No Complaint, No Problem
One of my daughters just graduated from high school, and a few months ago we were visiting colleges. One large state school had invited her to enter a program advertised as providing, within the context of the big school, a sort of intensified liberal arts program like the one offered by St. John's College. All the students in this program, male and female, live in the same building, and we were given a tour of it.
The boys were separated from the girls only by a hallway. I asked about visitation. I was pretty sure I knew what the real practice would be, but I wanted to see what kind of answer the student who was conducting the tour would give me. She paused for a moment and said, "If there's no complaint, there's no problem."
Right, I thought. I know how that will work out. There would be no surer way to make yourself unpopular than to be the tattletale in that scenario.
Our daughter isn't going to that school, but I had a sad confirmation of my prediction a few days ago. I talked to someone whose daughter has just ended her first year at college (not the one described above, but a similar large state institution) in a state of serious depression which had sapped her motivation so badly that she did poorly in her second term and almost lost her scholarship.
I don't know the girl, but she's apparently brilliant, a National Merit Scholarship winner with math-science aptitudes and interests who wants to be an engineer. And I don't know the whole story. But I do know that she went to college excited about learning, and that she found herself living in an environment which, except for the fact that no money changed hands, might as well have been a brothel.
What is euphemistically called "partying" went on constantly in the whole dorm. But worse, her roommate's boyfriend was in the room at all hours, a sort of unregistered third resident of her room, with all that implies. And she felt that if she complained it would only cause trouble for her. "They'll think I'm a prude." Her mother asked if she couldn't ask the resident assistant (i.e. the person paid to keep order) privately to intervene. "No, she'll just laugh at me. Her boyfriend stays in her room, too."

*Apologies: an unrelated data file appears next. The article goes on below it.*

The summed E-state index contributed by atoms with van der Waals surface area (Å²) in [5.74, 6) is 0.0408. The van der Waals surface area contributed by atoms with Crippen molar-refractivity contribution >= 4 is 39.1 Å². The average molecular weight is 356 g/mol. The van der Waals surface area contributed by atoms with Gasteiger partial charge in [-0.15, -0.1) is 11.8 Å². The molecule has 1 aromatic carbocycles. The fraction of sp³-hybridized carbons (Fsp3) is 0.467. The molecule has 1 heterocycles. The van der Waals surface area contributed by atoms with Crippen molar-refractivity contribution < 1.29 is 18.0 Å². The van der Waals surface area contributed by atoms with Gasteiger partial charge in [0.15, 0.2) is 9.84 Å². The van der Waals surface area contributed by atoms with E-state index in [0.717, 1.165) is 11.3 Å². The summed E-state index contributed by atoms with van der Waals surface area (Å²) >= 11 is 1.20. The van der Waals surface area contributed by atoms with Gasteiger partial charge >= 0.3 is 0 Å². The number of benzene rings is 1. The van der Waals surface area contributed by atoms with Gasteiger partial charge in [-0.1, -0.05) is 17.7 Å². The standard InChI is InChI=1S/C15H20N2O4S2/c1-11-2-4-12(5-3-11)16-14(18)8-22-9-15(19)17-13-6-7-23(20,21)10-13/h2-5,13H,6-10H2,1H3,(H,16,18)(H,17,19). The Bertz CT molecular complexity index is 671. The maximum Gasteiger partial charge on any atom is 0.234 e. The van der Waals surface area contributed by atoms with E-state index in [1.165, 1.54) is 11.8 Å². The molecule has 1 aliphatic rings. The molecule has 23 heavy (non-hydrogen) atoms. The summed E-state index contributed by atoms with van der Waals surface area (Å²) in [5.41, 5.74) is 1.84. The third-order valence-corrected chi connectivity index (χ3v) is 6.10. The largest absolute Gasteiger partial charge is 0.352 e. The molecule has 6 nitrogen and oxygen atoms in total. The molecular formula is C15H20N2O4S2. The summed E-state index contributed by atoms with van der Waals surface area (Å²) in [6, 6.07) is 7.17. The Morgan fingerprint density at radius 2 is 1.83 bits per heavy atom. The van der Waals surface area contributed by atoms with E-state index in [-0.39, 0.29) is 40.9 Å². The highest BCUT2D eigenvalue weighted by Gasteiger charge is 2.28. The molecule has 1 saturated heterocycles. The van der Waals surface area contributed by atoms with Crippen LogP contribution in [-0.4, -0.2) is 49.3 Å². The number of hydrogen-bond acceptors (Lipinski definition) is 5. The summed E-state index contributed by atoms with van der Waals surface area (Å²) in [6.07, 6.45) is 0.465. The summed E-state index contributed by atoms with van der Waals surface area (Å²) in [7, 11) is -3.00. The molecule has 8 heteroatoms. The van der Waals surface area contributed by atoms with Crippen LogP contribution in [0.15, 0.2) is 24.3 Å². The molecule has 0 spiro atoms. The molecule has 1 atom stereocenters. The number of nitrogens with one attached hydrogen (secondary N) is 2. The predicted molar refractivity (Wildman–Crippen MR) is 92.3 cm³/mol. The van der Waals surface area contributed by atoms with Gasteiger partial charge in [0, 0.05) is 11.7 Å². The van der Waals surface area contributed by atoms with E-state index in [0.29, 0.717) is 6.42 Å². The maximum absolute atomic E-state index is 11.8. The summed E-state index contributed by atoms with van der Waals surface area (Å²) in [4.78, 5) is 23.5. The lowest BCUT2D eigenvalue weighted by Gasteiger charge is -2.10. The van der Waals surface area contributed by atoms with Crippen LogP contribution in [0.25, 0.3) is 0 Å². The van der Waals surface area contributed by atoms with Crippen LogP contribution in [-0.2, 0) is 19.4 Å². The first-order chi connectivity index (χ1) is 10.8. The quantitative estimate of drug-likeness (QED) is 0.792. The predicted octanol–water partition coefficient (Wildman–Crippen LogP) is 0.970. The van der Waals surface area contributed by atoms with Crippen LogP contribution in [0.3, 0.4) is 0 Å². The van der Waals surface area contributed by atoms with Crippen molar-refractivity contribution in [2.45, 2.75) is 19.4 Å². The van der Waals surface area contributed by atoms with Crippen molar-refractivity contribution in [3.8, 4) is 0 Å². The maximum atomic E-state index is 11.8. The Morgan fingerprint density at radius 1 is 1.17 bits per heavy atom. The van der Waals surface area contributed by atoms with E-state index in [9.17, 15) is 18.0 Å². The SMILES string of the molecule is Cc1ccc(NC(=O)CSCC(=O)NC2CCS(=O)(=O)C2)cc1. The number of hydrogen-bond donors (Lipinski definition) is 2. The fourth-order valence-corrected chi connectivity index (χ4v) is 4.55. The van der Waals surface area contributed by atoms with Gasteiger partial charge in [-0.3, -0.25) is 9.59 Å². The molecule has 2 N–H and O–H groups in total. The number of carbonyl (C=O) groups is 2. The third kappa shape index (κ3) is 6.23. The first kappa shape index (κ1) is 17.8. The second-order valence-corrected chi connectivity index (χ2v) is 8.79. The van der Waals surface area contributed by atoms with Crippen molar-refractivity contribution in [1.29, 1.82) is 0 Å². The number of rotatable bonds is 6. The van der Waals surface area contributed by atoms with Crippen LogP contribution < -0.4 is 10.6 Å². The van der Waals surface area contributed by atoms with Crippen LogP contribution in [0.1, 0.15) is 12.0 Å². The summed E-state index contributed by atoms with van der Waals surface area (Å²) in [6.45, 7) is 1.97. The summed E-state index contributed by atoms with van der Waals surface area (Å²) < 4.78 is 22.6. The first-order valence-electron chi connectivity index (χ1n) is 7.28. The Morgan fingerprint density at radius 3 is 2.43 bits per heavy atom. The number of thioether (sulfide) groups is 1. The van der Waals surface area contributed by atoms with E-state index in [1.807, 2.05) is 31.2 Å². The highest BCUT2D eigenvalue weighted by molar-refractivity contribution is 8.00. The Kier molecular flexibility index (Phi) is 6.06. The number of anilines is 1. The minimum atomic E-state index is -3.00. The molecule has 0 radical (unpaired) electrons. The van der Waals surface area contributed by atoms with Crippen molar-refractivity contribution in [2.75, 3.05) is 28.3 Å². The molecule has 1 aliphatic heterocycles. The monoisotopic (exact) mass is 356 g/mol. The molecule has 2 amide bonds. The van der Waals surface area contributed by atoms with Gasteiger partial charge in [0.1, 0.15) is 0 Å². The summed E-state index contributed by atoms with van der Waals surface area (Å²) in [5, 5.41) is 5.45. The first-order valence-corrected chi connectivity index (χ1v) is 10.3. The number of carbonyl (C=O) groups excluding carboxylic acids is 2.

It's not a new thing that the young person trying to avoid vice should be taunted and rejected by those who have embraced it. I recall my one year in a college dorm forty years ago, and the earnest evangelical young man who was laughed at because he wouldn't go in a room where Playboy centerfolds were on display.
What's different now is that the institution, and for that matter the society which sponsors it, offers such a person little or no moral support. It's like living in a society in which the police are in league with the criminals. At best this girl could have gotten a different room and roommate, but with the real likelihood that she would have ended up with the same difficulty, except that now she would bear a burden of ill will. If she had spoken out, she would have been considered the problem—that is the real implication of "no complaint, no problem."
So in the end there was no problem, so far as the institution was concerned: just a disoriented girl with an obsolete idea of what constitutes minimal decency. What a pretty world we've made, where vice is filled with self-esteem and virtue is expected to hang her head and keep to the shadows.Pre-TypePad